Worldwide spending on robotics systems and drones will be $128.7 billion in 2020, an increase of 17.1% over 2019, according to analyst firm IDC. By 2023, IDC said it expects this spending will reach $241.4 billion with a compound annual growth rate (CAGR) of 19.8%.
Robotics systems will be the larger of the two categories throughout the five-year forecast period with worldwide robotics spending forecast to be $112.4 billion in 2020.
Spending on drones will total $16.3 billion in 2020 but is forecast to grow at a faster rate (33.3% CAGR) than robotics systems (17.8% CAGR).
Hardware purchases will dominate the robotics market with 60% of all spending going toward robotic systems, after-market robotics hardware, and system hardware. Purchases of industrial robots and service robots will total more than $30 billion in 2020.
Meanwhile, robotics-related software spending will mostly go toward purchases of command and control applications and robotics-specific applications. Services spending will be spread across several segments, including systems integration, application management, and hardware deployment and support. Services spending is forecast to grow at a slightly faster rate (21.3% CAGR) than software or hardware spending (21.2% CAGR and 15.5% CAGR, respectively).
“Software developments are among the most important trends currently shaping the robotics industry. Solution providers are progressively integrating additional software-based, often cloud-based, functionalities into robotics systems. An operational-centric example is an asset management application to monitor the robotic equipment performance in real-time. It aligns solutions with current expectations for modern operational technology (OT) at large and plays in facilitated adoption by operations leaders,” said Remy Glaisner, research director for worldwide robotics at IDC.
“Equally important is the early trend driven by burgeoning ‘software-defined’ capabilities for robotics and drone solutions. The purpose is to enable systems beyond some of the limitations imposed by hardware and to open up entirely new sets of commercially viable use-cases.”
Discrete manufacturing will be responsible for nearly half of all robotics systems spending worldwide in 2020 with purchases totaling $53.8 billion. The next largest industries for robotics systems will be process manufacturing, resource industries, healthcare, and retail. The industries that will see the fastest growth in robotics spending over the 2019-2023 forecast are wholesale (30.5% CAGR), retail (29.3% CAGR), and construction (25.2% CAGR).
“Despite movement toward a trade agreement between the US and China, it appears that tariffs may remain in place on many robotics systems. This will have a negative impact on both the manufacturing and resource industries, where robotics adoption has been strong. The additional duties will likely slow investment in the robotics systems used in manufacturing processes, automated supply chains, and mining operations,” said Jessica Goepfert, program vice president for customer insights and analysis at IDC.
Spending on drones will also be dominated by hardware purchases with more than 90% of the category total going toward consumer drones, after-market sensors, and service drones in 2020. Drone software spending will primarily go to command and control applications and drone-specific applications while services spending will be led by education and training. Software will see the fastest growth (38.2% CAGR) over the five-year forecast, followed closely by services (37.6% CAGR) and hardware (32.8% CAGR).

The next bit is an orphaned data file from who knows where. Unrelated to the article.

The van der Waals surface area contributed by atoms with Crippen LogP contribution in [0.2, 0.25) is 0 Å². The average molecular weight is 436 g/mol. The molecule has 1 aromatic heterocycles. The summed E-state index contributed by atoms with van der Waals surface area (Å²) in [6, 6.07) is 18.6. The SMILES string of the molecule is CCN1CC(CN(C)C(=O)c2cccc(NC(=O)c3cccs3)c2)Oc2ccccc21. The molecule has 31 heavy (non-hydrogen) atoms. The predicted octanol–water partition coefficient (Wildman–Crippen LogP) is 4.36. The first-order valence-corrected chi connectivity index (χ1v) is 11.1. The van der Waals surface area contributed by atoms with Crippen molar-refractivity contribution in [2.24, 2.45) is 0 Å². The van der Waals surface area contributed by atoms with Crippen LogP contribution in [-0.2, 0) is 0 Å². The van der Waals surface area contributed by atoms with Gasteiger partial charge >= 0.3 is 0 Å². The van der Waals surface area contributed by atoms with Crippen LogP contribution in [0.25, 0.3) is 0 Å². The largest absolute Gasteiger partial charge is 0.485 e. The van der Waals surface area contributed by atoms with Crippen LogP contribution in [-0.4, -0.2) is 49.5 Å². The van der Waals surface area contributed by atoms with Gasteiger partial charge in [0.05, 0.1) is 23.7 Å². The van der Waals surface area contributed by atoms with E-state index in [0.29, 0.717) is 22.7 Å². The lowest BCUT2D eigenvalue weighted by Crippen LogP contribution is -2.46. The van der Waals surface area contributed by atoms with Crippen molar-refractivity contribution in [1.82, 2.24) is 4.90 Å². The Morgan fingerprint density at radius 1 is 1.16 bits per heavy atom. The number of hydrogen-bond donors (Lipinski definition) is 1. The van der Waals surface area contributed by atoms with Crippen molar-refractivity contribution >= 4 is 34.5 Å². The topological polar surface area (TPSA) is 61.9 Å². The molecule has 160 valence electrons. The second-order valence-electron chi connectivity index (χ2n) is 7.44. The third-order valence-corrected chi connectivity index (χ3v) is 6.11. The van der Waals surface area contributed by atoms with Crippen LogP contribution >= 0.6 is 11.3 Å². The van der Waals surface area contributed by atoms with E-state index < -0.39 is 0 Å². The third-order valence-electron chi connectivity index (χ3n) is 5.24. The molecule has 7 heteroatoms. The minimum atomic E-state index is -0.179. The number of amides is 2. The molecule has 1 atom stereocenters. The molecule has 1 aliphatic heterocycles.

Consumer spending on drones will total $6.5 billion in 2020 and will represent nearly 40% of the worldwide total throughout the forecast. Industry spending on drones will be led by utilities ($1.9 billion), construction ($1.4 billion), and the discrete manufacturing and resource industries ($1.2 billion each).
IDC said it expects the resource industry to move ahead of both construction and discrete manufacturing to become the second largest industry for drone spending in 2021. The fastest growth in drone spending over the five-year forecast period will come from the federal/central government (63.4% CAGR), education (55.9% CAGR), and state/local government (49.9% CAGR).
“We expect to see some price increases as drone manufacturers pass on the cost of tariffs imposed on the import/export of drones. The construction and resource industries will particularly feel the effects of these price increases. In contrast, many consumer drone manufacturers have chosen against raising prices and are absorbing the additional costs in order to maintain supply and to satisfy continuing consumer demand for drones. While the pending trade agreement offers some hope, these industries will face continued headwinds as long as tariffs remain in place,” said Stacey Soohoo, research manager for customer insights and analysis at IDC.
“Elsewhere, robotics manufacturers will continue to face the one-two punch of higher costs for both materials and imported components.”
On a geographic basis, China will be the largest region for drones and robotics systems with overall spending of $46.9 billion in 2020. Asia-Pacific (excluding Japan and China) (APeJC) will be the second largest region with $25.1 billion in spending, followed by the United States ($17.5 billion) and Western Europe ($14.4 billion). China will also be the leading region for robotics systems with $43.4 billion in spending this year.
The United States will be the largest region for drones in 2020 with spending of nearly $5.7 billion. The fastest spending growth for robotics systems will be in the Middle East & Africa which will see a five-year CAGR of 24.9%. China will follow closely with a CAGR of 23.5%. The fastest growth in drone spending will be in APeJC, with a five-year CAGR of 78.5%, and Japan (63.0% CAGR).